Do you want
to stop drinking?
If alcohol is a problem to you and if the "20 Questions" have convinced
you that you are an alcoholic, perhaps you will say, "Yes, but I can quit by
myself any time." More power to you if you can - and do.
All of us who are now members of Alcoholics Anonymous said that once, or a
hundred times, "I can take it, or leave it alone." So we took it. With the result
that later we got into further trouble and eventually reached an extremity when
we had to admit we could not stop without help.
We define an alcoholic as anyone whose drinking disrupts his or her business,
family or social life and who cannot stop, even though he or she may want to. We
regard alcoholism as an illness - an obsession of the mind coupled with an "allergy"
of the body. We think of ourselves as sick people who cannot touch alcohol any more
than a diabetic can eat sugar.
If you sincerely desire to stop drinking, perhaps Alcoholics Anonymous can help you.
How can AA Help me?
Below are some suggestions of the AA program which have helped thousands of AA members
to stop drinking.
- Admit that you are an alcoholic, that you are licked and need help.
- Have a sincere desire to stop drinking.
- Believe in God, or some power greater than yourself; or at least keep an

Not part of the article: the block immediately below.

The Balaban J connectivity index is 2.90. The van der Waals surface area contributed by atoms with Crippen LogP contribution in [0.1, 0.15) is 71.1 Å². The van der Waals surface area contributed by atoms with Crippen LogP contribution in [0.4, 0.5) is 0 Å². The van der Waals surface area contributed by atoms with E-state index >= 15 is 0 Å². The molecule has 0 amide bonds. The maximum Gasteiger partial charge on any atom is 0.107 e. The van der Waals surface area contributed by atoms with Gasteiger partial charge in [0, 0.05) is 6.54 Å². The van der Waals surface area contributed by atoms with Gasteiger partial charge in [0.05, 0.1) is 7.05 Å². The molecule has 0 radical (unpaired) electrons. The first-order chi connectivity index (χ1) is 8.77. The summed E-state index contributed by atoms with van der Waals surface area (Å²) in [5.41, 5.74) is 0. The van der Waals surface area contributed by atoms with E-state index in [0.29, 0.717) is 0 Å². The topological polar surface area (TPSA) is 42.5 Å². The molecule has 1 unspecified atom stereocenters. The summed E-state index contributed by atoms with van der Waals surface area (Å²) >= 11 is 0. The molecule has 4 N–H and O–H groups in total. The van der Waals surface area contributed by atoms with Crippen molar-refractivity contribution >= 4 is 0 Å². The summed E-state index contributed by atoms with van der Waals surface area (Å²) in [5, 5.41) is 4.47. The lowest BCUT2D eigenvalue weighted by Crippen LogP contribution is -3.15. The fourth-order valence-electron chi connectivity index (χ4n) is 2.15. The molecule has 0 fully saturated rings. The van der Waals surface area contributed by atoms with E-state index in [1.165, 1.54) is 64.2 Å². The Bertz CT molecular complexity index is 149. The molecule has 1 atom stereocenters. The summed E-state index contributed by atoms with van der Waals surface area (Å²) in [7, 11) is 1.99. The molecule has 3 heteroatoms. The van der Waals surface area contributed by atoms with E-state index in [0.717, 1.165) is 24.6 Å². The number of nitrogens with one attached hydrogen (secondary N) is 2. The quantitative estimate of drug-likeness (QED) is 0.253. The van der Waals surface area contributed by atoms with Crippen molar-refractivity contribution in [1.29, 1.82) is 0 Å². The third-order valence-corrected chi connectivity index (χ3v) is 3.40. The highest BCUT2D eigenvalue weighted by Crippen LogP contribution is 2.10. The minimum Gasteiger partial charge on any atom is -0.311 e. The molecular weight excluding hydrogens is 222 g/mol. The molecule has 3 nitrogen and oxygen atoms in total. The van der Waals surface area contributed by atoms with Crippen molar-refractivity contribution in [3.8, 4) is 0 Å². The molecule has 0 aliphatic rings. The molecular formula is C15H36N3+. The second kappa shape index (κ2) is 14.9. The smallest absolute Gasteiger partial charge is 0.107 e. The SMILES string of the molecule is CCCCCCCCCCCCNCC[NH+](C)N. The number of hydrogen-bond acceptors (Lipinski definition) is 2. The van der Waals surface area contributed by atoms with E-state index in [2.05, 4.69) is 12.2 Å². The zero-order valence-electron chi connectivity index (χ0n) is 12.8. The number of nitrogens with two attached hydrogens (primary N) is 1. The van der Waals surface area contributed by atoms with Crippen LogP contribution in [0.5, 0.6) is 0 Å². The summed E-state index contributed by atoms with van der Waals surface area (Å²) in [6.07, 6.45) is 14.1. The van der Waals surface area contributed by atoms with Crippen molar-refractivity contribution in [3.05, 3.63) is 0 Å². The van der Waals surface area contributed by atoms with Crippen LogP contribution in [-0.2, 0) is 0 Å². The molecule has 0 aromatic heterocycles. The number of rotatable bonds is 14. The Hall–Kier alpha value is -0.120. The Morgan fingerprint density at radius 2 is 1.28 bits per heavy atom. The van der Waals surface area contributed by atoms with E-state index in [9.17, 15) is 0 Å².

open mind on the spiritual factor, remembering always that thousands of
AA members have found this indispensable, some at once, others gradually.
- Make an inventory of your personal assets and liabilities. Put down your
faults so that you know what to fight and your good points to build up
your self-respect and confidence.
- Make a list of persons you have injured, and make direct amends to them,
financial or otherwise, whenever possible.
- Read the book Alcoholics Anonymous as soon as possible and then
other AA Literature.
- Attend every meeting of your AA group. Do this each week. Make this
your #1 duty, ahead of every other business, family or social responsibility,
remembering that your drinking came first before; now AA MEETINGS must
- Bring your wife, husband, other close relative or friend to open AA
meetings. Invite them to study the AA program as you do yourself.
They can help you a lot if they understand the program too.
- As soon as possible, find another alcoholic who needs help and try to
help him as you have been helped yourself.
- Talk and associate with other AA members as much as possible. Ask
questions freely. Only through Honest, Open-minded and Willing personal
discussion can full understanding be obtained.